By Chesney Hearst, Senior Contributing Reporter
RIO DE JANEIRO, BRAZIL – On the afternoon of Thursday, July 3rd an overpass in the World Cup host city of Belo Horizonte, collapsed. The falling overpass reportedly smashed a passenger bus, two trucks and one vehicle. The Minas Gerais state health department reported two deaths and nineteen to twenty-two injured.
A spokesperson for Hospital Risoleta Tolentino Neves, the hospital were most of the injured were transported, told O Globo that none of the victims brought to their hospital had sustained life-threatening wounds.
At the time of this report, the reason for the bridge’s collapse was not yet known. The Mayor of Belo Horizonte, Marcio Lacerda, told O Globo during an interview; “We are identifying the victims and their families that need assistance. After all is determined, we will surely discover the mistake, but at that moment, assistance to all of the families is more important.”
Shortly after the incident, Lacerda also declared three official days of mourning in the city. Belo Horizonte is the capital of the state of Minas Gerais and is one of twelve cities in Brazil currently hosting the World Cup matches.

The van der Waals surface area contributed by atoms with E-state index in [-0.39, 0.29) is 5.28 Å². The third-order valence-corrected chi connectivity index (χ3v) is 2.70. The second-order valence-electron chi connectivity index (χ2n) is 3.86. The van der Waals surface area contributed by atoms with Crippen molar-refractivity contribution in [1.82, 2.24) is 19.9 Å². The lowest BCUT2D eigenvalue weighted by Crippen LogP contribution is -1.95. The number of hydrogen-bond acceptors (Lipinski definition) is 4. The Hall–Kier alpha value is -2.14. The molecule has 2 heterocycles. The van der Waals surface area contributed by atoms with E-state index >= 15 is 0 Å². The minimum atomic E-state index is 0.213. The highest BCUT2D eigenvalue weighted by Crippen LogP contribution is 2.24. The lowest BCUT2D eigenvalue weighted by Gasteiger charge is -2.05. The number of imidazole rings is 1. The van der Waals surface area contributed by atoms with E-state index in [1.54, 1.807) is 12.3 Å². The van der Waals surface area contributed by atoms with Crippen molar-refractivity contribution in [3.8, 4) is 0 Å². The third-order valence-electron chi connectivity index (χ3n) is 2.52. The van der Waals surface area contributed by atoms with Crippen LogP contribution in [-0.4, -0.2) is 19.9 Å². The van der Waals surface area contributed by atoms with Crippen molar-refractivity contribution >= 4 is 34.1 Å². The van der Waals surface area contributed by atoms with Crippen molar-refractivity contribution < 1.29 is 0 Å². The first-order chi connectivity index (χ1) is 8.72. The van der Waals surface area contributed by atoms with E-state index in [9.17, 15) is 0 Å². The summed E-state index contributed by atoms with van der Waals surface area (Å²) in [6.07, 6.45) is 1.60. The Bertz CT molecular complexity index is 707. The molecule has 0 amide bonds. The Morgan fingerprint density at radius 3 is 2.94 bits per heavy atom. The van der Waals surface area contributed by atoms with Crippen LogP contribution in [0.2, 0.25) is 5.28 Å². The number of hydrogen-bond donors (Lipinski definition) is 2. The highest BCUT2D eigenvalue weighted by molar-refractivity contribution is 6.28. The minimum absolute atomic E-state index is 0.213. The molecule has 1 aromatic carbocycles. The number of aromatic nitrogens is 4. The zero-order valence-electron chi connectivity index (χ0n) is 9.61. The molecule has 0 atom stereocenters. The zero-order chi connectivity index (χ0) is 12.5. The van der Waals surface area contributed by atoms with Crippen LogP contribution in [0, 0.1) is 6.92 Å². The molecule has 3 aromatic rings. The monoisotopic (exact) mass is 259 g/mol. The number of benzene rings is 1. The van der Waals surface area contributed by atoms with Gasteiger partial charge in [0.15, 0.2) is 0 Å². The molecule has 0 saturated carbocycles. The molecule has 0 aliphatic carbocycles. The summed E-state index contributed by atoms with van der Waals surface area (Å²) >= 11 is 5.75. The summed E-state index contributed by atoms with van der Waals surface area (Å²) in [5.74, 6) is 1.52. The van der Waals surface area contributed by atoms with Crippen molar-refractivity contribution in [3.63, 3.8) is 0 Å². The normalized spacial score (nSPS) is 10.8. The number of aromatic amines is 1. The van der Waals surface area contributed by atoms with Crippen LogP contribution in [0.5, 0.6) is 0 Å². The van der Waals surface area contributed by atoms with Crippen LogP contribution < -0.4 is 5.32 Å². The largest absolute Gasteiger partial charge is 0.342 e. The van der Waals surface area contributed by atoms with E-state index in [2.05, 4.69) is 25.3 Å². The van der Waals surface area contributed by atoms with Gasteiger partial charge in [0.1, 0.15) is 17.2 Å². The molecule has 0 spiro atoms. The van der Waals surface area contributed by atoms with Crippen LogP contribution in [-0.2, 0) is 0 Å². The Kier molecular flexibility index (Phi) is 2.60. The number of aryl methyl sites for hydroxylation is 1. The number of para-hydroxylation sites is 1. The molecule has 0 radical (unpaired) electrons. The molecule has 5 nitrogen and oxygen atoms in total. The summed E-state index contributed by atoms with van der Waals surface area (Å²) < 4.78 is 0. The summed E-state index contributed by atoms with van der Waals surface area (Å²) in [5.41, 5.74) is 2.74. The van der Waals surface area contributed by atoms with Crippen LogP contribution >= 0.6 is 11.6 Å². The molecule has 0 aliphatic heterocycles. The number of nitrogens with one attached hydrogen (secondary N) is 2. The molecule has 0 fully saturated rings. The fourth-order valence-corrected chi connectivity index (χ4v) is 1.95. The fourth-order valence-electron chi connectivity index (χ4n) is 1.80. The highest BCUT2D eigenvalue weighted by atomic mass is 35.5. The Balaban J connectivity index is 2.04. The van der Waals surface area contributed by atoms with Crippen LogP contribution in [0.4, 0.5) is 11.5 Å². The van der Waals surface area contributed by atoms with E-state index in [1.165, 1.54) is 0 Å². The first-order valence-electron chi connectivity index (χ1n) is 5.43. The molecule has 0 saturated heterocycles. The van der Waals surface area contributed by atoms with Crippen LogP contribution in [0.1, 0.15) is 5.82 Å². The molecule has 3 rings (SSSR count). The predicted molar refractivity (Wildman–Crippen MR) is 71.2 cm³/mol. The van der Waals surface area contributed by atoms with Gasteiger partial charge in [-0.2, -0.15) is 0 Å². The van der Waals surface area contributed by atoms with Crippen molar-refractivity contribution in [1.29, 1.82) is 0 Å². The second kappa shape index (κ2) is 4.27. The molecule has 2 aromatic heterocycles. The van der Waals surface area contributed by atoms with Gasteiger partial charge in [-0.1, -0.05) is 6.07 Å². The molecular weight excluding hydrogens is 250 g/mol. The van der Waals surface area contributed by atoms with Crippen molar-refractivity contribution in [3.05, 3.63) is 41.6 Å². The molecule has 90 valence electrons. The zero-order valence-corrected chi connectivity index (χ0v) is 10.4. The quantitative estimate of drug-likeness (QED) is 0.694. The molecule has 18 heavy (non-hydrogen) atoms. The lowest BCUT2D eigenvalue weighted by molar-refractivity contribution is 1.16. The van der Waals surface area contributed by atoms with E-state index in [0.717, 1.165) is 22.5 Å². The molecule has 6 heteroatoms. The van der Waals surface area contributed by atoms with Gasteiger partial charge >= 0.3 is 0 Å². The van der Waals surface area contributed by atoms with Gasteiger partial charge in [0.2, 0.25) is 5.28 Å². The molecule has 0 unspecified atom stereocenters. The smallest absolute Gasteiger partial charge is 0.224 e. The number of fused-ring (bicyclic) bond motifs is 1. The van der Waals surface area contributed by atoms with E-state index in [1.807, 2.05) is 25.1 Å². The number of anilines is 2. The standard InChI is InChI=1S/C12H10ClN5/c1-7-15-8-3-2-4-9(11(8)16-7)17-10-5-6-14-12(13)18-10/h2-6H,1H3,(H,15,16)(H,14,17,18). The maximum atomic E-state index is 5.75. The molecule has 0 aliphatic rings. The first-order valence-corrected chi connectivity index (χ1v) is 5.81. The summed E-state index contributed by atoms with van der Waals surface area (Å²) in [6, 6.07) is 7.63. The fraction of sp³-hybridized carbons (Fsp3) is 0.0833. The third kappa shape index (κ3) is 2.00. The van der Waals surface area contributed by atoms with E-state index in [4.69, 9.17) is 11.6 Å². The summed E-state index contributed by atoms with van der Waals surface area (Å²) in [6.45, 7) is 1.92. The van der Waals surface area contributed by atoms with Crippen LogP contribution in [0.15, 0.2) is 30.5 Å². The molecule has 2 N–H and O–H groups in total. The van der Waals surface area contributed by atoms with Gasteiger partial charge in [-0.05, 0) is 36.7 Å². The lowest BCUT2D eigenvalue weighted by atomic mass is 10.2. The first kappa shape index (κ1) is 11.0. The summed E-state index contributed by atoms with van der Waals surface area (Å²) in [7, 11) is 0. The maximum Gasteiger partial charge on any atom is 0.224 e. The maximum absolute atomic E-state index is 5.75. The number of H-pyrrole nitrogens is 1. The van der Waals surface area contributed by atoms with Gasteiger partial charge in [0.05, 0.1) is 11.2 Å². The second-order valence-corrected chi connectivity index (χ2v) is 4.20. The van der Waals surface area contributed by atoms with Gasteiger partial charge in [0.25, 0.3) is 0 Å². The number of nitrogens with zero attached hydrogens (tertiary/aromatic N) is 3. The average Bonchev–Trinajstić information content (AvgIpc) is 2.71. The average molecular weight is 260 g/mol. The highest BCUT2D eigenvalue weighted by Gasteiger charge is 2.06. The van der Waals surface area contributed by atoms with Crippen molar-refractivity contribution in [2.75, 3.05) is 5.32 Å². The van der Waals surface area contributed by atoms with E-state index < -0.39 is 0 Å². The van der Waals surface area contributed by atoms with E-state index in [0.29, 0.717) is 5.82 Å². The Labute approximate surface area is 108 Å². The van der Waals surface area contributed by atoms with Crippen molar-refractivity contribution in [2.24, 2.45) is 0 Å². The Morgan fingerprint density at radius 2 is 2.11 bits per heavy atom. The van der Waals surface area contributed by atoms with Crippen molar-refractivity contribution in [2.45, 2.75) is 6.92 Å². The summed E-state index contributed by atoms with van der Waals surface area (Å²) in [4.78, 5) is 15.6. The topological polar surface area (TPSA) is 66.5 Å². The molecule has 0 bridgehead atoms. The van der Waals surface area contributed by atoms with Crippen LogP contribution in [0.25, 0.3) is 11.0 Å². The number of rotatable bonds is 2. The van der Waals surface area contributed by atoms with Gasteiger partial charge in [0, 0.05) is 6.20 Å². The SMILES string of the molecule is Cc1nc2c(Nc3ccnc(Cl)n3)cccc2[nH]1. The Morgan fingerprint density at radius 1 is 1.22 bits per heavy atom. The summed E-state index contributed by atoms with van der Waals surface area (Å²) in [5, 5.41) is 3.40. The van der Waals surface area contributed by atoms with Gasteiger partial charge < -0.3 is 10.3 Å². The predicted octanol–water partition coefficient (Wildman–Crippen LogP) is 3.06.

The city’s Estádio Mineirão is located approximately 3km away from the site of the collapsed overpass. The stadium has already hosted five World Cup matches and is still scheduled to host a semi-final World Cup match on July, 8th.
The overpass was part of a currently under construction network for Bus Rapid Transport (BRT) bus lines. Funded by Growth Acceleration Program (PAC) resources, it was meant to be one of the city’s main legacies of the World Cup but did not reach completion in time.
Lacerda stated that the work was not the responsibility of the city as the company in charge of the project had not delivered it to the city. “The overpass was not yet handed over to City Hall,” Lacerda told O Globo. “An judicial inquest inquiry will be launched, since there were victims.”
The overpass was officially scheduled to be finalized and be delivered to the city at the end of this month.
Read more (in Portuguese).
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